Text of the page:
Guest post written by Dean Paton, Founder of Big Heritage
Big Heritage is a heritage social organization based in the United Kingdom. They’re focused on engaging schools, communities, and museums with the past, and have hosted both events and educational programs promoting history learning with Niantic.
I founded Big Heritage in 2011 as a non-profit to encourage people to discover their own local history, and it was clear that Pokémon GO was also encouraging this sense of exploration. Our team started exploring how Pokémon GO could be used as a tool to encourage local history discovery on a greater scale, so we reached out to Niantic with our ideas and found that we shared common goals.
In 2016, Pokémon GO became perhaps the first truly global mobile gaming phenomenon. Everyone and their Grandma were outside in the fresh air, moving around and exploring their neighborhoods with a new sense of wonder. Myself and my 5 year old son, Eric loved the thrill of capturing Pokémon in new places, but it was during a visit to a very old place, that I realized that Pokémon GO encourages players to ‘stumble upon’ heritage. When we visited the 11th century Priory of Birkenhead, which is a short drive from our house, we were out to see which Pokémon we could capture. Despite visiting countless times prior, we enjoyed this particular visit with renewed vigour, as we were now not only exploring heritage, but trying to capture a Pikachu with a festive hat. We were not the only people playing on the site, and the game was clearly acting as draw to bring a new audience into this ancient site. It was fun to play alongside other people, while we all tried to capture the same Pokémon.
Fast forward to summer 2017 and Big Heritage collaborated with Niantic to ‘curate’ over 120 new PokéStops and Gyms in the 2000 year old city of Chester, all accompanied with historical information and images that were uploaded into the game. It meant that gamers were learning as they played, a subtle absorption of heritage through play. We organized a city-wide festival that fused history with Pokémon GO, inviting players to see history reenacted in workshops throughout the event... Over 16,000 Trainers attended the two day event, making it the biggest digital heritage event in the world, encouraging exploration, interactions across groups, and physical exercise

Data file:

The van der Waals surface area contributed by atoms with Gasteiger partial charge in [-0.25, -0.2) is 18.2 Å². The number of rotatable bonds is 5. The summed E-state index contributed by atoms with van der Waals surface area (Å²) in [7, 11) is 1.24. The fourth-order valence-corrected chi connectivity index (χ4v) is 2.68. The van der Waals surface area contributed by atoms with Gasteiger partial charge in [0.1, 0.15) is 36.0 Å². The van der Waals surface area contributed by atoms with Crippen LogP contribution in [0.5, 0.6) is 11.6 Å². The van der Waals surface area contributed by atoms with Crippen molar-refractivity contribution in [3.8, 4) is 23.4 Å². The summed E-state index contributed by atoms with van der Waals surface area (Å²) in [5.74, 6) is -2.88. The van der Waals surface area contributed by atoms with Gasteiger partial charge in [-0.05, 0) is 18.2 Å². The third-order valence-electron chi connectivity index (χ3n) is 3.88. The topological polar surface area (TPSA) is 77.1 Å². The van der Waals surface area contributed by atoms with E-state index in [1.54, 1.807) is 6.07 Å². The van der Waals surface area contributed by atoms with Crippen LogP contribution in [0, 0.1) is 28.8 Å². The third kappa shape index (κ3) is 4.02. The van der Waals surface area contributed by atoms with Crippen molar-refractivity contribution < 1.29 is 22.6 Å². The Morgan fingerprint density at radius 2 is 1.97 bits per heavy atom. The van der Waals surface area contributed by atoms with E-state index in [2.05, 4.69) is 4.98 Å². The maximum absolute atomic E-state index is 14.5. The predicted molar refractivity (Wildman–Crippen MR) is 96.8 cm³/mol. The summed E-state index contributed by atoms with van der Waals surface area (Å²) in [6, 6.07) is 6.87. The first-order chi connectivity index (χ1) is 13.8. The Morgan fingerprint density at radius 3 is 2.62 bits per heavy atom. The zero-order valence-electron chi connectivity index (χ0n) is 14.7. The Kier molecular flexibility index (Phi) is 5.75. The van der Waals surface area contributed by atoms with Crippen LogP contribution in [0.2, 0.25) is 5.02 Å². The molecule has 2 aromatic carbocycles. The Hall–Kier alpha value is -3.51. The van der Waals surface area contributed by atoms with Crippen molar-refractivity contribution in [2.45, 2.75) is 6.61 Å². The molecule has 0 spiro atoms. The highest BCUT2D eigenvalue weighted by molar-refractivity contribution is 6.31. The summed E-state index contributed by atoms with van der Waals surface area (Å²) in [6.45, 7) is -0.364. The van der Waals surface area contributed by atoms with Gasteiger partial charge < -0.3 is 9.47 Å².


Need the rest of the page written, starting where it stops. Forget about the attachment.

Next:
In a survey sent out after the event, we had a response rate of over 10%, giving us insight into what they did and didn't enjoy, what they feel heritage means to them, and whether they learned anything new while attending the event. Over 80% felt that they had learned something new about the history of Chester, with similar numbers feeling that the game was a great way to learn new things about the world in which they played it.
On one level, Pokémon GO is just a mobile phone game–but its impact runs much deeper. It used accessible mobile phones to ‘gamify’ the real world and encourage exploration. Whether culture enrichment is ever in the mind of Trainers is a moot point–people become better versions of themselves when they are exposed to different places, to art, to architecture, to heritage and to both the built and natural environment beyond their own daily sphere of movement. Pokémon GO encouraged this on a truly global scale.
So how do we build upon this?
Firstly–never change a winning formula. Pokémon GO’s success lay in the fact that it is first and foremost a fun game, based on a well known format. Big Heritage strongly encourage fun and ‘play’ in almost all of our work, as it is a powerful motivator.
Additionally, I think we can add a new layer of depth and engagement through the harnessing of advances in AR technology. AR allows us to almost remove the barrier of the screen that comes between players and the real world. With AR, the world doesn't become just a backdrop for playing games, it becomes an active agent within it. Future games could enrich player’s experience of their surroundings by ‘recognising’ the individual buildings or landscapes they are playing in through user-generated information or through already existing information such as Historic England’s building data sets or Google’s 3D maps of cities. As we begin to digitize our historic records, even historic residents of buildings could become part of our gaming world. Our phones could become our gamified Tardis, helping us explore not only the world around us, but with the people that once existed in the same space.
We are already working on new projects with our friends at Niantic, and appreciate how seriously they take some of our (often bizarre!) ideas on board, and share our common goal of encouraging people to enrich their lives through the power of gaming.
—Dean Paton, Founder, Big Heritage